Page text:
About the Australian Antarctic Festival
The city of Hobart is Australia’s Antarctic port and a thriving centre for science, logistics, shipping and crew transport servicing the Southern Ocean, Sub-Antarctic Islands and Antarctica itself.
Located at 42 degrees south latitude, Hobart is 2692 kilometres from the nearest Antarctic continental base – the French station at Dumont d’Urville, 3430 kilometres from the Australian Antarctic Division’s Casey Station and just 1500 kilometres from the closest Australian research station at Macquarie Island. The bases are served by an air link from Hobart International Airport.
It’s often noted that there are more Antarctic scientists located in Hobart than in any other city in the world and several important organisations are based here. These include the Institute for Marine and Antarctic Studies (IMAS), the Australian Antarctic Division (AAD), the Commission for the Conservation of Marine Living Resources (CCAMLR), the CSIRO Marine and Atmospheric Research Institute, the Antarctic Climate and Ecosystems Cooperative Research Centre (ACE-CRC) and the University of Tasmania (UTAS). This impressive array of scientific expertise forms a large part of the Antarctic community found in Tasmania. Hundreds of staff at the AAD support the recruitment and training of Antarctic expeditioners and the operation of shipping and transport services. Dozens of companies supply food, fuel, specialised equipment and services to support Australia’s Antarctic program as well as the French and Chinese Antarctic programs.
Each season, hundreds of people in Hobart prepare for the program of explorations, research, maintenance and re-supply that will begin as soon as sea ice conditions in the Southern Ocean allow. The Australian icebreaker Aurora Australis and the CSIRO research vessel Investigator are familiar sights on the Hobart docks as they begin to take on stores and supplies for the coming summer. We believe this is an appropriate time to celebrate the work of the Antarctic community and the huge contribution it makes to the social fabric and working economy of Tasmania.
With a series of exhibitions, open days, school excursions, entertainments and lectures, we bring the Antarctic to Hobart. Join us for a fascinating look at the work we do in the coldest, highest, driest and windiest place on earth. Meet the expeditioners and scientists, the tradespeople and the chefs, the communications experts and the technicians who support Australia’s leading role in the Antarctic and Southern Ocean. You will be intrigued, surprised, entertained and amused at the details of how people live and work at -40˚C, or go for a refreshing dip when the temperature climbs to zero!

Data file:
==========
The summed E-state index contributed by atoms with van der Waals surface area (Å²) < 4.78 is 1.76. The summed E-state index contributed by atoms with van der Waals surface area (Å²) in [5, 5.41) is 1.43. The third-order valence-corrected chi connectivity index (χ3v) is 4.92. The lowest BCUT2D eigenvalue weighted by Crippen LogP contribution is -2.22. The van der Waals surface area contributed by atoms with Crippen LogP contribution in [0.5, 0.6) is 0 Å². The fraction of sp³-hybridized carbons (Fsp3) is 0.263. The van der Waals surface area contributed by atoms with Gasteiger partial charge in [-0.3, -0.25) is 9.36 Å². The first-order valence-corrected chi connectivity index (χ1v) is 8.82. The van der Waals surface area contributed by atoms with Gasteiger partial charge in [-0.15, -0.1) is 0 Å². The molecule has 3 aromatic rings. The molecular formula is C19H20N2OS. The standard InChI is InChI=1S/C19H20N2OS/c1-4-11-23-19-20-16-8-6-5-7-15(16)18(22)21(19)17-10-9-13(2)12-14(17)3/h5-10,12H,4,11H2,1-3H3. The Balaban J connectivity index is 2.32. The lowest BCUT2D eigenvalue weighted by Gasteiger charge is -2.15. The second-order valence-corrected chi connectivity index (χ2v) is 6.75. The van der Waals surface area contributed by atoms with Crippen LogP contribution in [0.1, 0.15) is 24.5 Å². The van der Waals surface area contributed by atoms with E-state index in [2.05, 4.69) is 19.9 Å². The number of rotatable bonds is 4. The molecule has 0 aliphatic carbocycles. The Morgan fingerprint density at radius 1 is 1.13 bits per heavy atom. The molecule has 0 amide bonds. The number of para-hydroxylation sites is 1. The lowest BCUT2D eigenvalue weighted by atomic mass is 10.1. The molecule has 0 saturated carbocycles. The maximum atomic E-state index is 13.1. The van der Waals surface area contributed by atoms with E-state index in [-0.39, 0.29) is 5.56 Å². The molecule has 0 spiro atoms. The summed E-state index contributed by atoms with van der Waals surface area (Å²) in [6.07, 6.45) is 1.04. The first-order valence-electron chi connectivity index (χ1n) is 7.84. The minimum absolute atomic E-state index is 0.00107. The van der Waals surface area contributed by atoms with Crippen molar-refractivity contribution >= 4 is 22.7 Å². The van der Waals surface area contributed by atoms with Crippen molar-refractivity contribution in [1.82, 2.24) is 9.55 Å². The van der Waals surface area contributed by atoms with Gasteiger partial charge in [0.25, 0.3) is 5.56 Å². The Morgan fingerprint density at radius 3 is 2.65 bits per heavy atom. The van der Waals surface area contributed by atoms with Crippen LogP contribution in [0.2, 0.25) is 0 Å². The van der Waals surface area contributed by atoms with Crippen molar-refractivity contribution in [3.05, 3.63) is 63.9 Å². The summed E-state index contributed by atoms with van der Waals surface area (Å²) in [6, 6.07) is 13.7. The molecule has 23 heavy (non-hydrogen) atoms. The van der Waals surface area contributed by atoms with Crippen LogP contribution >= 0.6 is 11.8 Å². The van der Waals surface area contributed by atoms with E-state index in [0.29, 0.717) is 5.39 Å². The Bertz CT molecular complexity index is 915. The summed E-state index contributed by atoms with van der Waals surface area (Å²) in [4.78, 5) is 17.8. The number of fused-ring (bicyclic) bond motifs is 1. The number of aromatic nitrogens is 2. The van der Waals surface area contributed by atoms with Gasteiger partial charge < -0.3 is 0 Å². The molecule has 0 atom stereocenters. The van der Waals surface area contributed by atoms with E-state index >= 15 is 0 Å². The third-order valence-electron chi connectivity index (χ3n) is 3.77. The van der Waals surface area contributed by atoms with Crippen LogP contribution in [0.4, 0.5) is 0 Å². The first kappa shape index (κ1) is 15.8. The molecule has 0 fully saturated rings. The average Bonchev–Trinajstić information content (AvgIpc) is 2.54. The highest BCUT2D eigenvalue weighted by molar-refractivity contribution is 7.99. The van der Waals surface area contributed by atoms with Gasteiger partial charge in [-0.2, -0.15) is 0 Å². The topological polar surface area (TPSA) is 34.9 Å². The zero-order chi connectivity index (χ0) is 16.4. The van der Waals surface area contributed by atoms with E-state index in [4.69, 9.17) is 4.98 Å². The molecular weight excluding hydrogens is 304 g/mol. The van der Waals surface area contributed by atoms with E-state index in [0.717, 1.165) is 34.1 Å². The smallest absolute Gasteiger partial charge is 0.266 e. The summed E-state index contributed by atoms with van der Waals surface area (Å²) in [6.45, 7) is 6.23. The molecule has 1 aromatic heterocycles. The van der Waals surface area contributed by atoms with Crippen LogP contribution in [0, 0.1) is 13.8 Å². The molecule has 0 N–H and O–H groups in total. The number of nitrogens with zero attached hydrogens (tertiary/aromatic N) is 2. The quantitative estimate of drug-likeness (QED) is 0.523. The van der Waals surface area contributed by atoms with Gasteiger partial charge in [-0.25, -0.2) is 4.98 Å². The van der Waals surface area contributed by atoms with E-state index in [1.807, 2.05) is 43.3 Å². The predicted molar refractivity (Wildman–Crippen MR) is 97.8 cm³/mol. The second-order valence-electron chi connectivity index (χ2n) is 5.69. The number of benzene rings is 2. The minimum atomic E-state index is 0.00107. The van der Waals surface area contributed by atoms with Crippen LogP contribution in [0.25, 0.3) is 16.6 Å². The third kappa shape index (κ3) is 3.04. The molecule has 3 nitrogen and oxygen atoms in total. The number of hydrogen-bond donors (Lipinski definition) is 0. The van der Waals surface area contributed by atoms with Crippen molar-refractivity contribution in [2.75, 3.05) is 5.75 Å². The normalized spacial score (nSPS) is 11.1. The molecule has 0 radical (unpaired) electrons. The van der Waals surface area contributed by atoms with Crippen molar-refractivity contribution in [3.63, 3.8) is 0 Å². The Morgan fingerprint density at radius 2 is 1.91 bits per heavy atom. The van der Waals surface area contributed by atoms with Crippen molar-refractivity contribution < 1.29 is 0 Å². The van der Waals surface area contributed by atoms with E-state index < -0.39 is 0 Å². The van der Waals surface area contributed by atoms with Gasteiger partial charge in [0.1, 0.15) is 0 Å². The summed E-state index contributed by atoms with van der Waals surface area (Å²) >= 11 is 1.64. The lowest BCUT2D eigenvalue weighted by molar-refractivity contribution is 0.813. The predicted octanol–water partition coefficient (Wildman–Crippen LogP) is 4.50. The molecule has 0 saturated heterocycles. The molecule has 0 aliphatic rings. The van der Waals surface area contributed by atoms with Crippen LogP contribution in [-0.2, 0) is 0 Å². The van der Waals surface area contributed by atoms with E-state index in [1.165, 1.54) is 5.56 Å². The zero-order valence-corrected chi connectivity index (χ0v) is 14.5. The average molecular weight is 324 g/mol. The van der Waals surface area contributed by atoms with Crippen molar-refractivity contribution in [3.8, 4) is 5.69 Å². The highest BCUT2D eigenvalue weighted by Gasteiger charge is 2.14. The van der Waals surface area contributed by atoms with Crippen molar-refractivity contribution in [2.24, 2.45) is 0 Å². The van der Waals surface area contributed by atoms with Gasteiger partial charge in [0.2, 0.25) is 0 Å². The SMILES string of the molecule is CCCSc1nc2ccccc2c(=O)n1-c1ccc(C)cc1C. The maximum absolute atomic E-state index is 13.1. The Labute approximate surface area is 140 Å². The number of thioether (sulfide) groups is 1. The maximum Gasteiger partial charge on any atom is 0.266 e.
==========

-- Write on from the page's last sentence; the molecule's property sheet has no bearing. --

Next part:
Best of all, thanks to the support of our many friends and sponsors, admission to almost all Antarctic Festival events is completely free to the public. Where we do ask for a donation, it’s to support the vital work of the Mawson’s Huts Foundation, who preserve a unique part of Australia’s Antarctic heritage: Douglas Mawson’s 1912 expedition huts at Commonwealth Bay in East Antarctica.
Paul Cullen is a veteran festival director with an interesting career path. As an executive chef with Sheraton Hotels, he travelled the world before settling in Tasmania. A fascination with Antarctica led him to take up the challenge as Station Leader at Australia’s Casey Station, where he over-wintered and completed 13 months on the ice. Returning to Hobart, Paul turned his hand to directing festivals, including the Midwinter Festival, the Taste of the Huon, the Taste of Tasmania and the Australian Wooden Boat Festival. He directed the 2016 and 2018 Australian Antarctic Festivals and is currently planning production for the 2020 event.
Irish-born, raised in New York and always hungry for more travel, Paul has visited and written about China, Russia, Central Asia, India, Europe and Antarctica.